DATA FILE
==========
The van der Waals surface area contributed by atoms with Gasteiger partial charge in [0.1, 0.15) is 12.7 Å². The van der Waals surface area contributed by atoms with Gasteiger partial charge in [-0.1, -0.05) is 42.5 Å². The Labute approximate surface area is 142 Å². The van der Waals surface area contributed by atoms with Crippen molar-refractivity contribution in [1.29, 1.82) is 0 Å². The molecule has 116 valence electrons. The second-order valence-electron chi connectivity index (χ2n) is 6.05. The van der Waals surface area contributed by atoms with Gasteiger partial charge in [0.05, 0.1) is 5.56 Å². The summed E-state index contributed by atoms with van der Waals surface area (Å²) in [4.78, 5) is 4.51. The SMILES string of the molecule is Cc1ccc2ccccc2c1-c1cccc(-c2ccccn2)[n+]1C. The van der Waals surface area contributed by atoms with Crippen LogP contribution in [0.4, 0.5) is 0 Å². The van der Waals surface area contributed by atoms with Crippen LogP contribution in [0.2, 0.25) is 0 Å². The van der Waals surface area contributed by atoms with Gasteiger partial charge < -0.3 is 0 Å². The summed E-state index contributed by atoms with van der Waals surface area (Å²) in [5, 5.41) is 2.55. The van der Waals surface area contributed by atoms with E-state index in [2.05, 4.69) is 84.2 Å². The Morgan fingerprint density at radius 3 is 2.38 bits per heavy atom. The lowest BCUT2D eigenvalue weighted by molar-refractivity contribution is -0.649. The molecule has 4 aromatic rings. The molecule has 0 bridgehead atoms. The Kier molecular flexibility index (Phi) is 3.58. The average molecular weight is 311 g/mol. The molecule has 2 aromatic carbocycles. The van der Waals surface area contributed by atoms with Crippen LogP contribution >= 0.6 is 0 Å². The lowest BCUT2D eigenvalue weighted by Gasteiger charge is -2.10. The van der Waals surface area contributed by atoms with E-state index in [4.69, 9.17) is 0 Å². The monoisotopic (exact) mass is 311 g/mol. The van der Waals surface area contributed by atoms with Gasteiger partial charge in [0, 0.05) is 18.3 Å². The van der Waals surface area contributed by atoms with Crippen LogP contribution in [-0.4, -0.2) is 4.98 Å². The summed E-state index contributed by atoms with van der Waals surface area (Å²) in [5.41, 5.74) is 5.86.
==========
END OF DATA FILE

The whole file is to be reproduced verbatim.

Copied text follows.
The van der Waals surface area contributed by atoms with Gasteiger partial charge in [0.1, 0.15) is 12.7 Å². The van der Waals surface area contributed by atoms with Gasteiger partial charge in [-0.1, -0.05) is 42.5 Å². The Labute approximate surface area is 142 Å². The van der Waals surface area contributed by atoms with Crippen molar-refractivity contribution in [1.29, 1.82) is 0 Å². The molecule has 116 valence electrons. The second-order valence-electron chi connectivity index (χ2n) is 6.05. The van der Waals surface area contributed by atoms with Gasteiger partial charge in [0.05, 0.1) is 5.56 Å². The summed E-state index contributed by atoms with van der Waals surface area (Å²) in [4.78, 5) is 4.51. The SMILES string of the molecule is Cc1ccc2ccccc2c1-c1cccc(-c2ccccn2)[n+]1C. The van der Waals surface area contributed by atoms with Crippen LogP contribution in [0.4, 0.5) is 0 Å². The van der Waals surface area contributed by atoms with Crippen LogP contribution in [0.2, 0.25) is 0 Å². The van der Waals surface area contributed by atoms with Gasteiger partial charge < -0.3 is 0 Å². The summed E-state index contributed by atoms with van der Waals surface area (Å²) in [5, 5.41) is 2.55. The van der Waals surface area contributed by atoms with E-state index in [2.05, 4.69) is 84.2 Å². The Morgan fingerprint density at radius 3 is 2.38 bits per heavy atom. The lowest BCUT2D eigenvalue weighted by molar-refractivity contribution is -0.649. The molecule has 4 aromatic rings. The molecule has 0 bridgehead atoms. The Kier molecular flexibility index (Phi) is 3.58. The average molecular weight is 311 g/mol. The molecule has 2 aromatic carbocycles. The van der Waals surface area contributed by atoms with Crippen LogP contribution >= 0.6 is 0 Å². The lowest BCUT2D eigenvalue weighted by Gasteiger charge is -2.10. The van der Waals surface area contributed by atoms with E-state index in [4.69, 9.17) is 0 Å². The monoisotopic (exact) mass is 311 g/mol. The van der Waals surface area contributed by atoms with Gasteiger partial charge in [0, 0.05) is 18.3 Å². The van der Waals surface area contributed by atoms with Crippen LogP contribution in [-0.4, -0.2) is 4.98 Å². The summed E-state index contributed by atoms with van der Waals surface area (Å²) in [5.41, 5.74) is 5.86.